HEARING TIPS

Woman embracing man with hearing loss in park because he is feeling depressed.

Are you aware that around one in three people between the ages of 65 and 74 is impacted by hearing loss and half of them are over 75? But in spite of its prevalence, only around 30% of individuals who have hearing loss have ever used hearing aids (and that number goes down to 16% for those younger than 69! At least 20 million people cope with untreated hearing loss and some reports put this number at over 30 million.

As people get older, there might be numerous reasons why they would avoid seeking help for their hearing loss. One study found that only 28% of people who said they suffered from hearing loss had even gotten their hearing examined, never mind sought further treatment. Many individuals just accept hearing loss as a normal part of the aging process. Hearing loss has always been easy to diagnose, but thanks to the considerable advancements that have been made in hearing aid technology, it’s also a highly manageable condition. This is significant because your ability to hear isn’t the only health risk associated with hearing loss.

A Columbia University research group carried out a study that connected hearing loss to depression. An audiometric hearing test and a depression assessment were given to the over 5,000 people that they gathered data from. After correcting for a host of variables, the researchers revealed that the likelihood of suffering with clinically significant symptoms of depression goes up by around 45% for every 20-decibel increase in hearing loss. And for the record, 20 dB is very little noise, it’s quieter than a whisper, approximately on par with the sound of rustling leaves.

The basic connection between hearing loss and depression isn’t that surprising, but what is striking is how small a difference can so significantly increase the likelihood of suffering from depression. The fact that mental health gets worse as hearing loss gets worse is revealed by this research and a multi-year analysis from 2000, adding to a substantial body of literature linking the two. In another study, a considerably higher danger of depression was reported in people who both self reported hearing loss and individuals whose hearing loss was diagnosed from a hearing test.

The good news: Researchers and scientists don’t think that it’s a chemical or biological relationship that exists between hearing loss and depression. It’s probably social. People who have hearing loss will frequently avoid social interaction because of anxiety and will even sometimes feel anxious about standard day-to-day situations. This can increase social separation, which further leads to even more feelings of depression and anxiety. But this vicious cycle can be broken fairly easily.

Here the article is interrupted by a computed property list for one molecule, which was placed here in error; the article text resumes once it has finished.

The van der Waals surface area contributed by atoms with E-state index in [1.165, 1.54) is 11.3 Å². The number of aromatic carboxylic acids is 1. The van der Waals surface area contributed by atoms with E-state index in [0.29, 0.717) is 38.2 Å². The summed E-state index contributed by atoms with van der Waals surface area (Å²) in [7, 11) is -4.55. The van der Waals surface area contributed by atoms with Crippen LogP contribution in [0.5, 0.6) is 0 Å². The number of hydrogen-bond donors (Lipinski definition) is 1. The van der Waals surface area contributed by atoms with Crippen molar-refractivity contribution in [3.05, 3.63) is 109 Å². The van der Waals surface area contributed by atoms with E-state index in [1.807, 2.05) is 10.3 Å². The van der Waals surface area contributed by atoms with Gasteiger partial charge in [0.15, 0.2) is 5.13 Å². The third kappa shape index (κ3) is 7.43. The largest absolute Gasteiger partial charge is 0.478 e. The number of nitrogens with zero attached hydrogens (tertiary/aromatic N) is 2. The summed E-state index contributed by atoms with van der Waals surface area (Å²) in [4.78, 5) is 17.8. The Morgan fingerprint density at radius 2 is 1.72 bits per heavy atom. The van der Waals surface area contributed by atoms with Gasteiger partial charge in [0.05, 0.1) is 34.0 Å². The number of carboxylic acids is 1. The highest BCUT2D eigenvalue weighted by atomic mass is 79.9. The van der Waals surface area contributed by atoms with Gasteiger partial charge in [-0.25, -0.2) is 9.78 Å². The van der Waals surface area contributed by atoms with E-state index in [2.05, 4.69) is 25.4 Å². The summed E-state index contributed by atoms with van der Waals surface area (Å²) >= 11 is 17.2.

Treating hearing loss, usually with hearing aids, according to multiple studies, will decrease symptoms of depression. 1,000 people in their 70’s were studied in a 2014 study which couldn’t establish a cause and effect relationship between depression and hearing loss because it didn’t look over time, but it did demonstrate that those individuals were far more likely to experience depression symptoms if they had neglected hearing loss.

But other research, which followed subjects before and after using hearing aids, reinforces the theory that treating hearing loss can help alleviate symptoms of depression. Only 34 people were assessed in a 2011 study, but all of them showed substantial improvements in symptoms of depressions and also mental function after wearing hearing aids for 3 months. And those results are long lasting as reported by a small-scale study carried out in 2012 which demonstrated ongoing relief in depression symptoms for every single subject who used hearing aids as much as 6 months out. And even a full year after beginning to use hearing aids, a group of veterans in a 1992 study were still experiencing relief from depression symptoms.

Hearing loss is hard, but you don’t need to deal with it by yourself. Find out what your options are by getting a hearing test. It could help improve more than your hearing, it could positively affect your quality of life in ways you hadn’t even envisioned.

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References

https://www.nidcd.nih.gov/health/age-related-hearing-loss
https://www.nidcd.nih.gov/health/statistics/quick-statistics-hearing
https://www.ncbi.nlm.nih.gov/pubmed/27818440
https://www.nidcd.nih.gov/health/statistics/quick-statistics-hearing#8
https://jamanetwork.com/journals/jamaotolaryngology/fullarticle/2664072
https://jamanetwork.com/journals/jamaotolaryngology/article-abstract/2717904
https://jamanetwork.com/journals/jamaotolaryngology/article-abstract/2717904
https://academic.oup.com/gerontologist/article/40/3/320/605349
https://www.ncbi.nlm.nih.gov/pubmed/24604103

https://www.sciencedirect.com/science/article/abs/pii/S0167494310001147

https://www.ncbi.nlm.nih.gov/pubmed/1494282

The site information is for educational and informational purposes only and does not constitute medical advice. To receive personalized advice or treatment, schedule an appointment.

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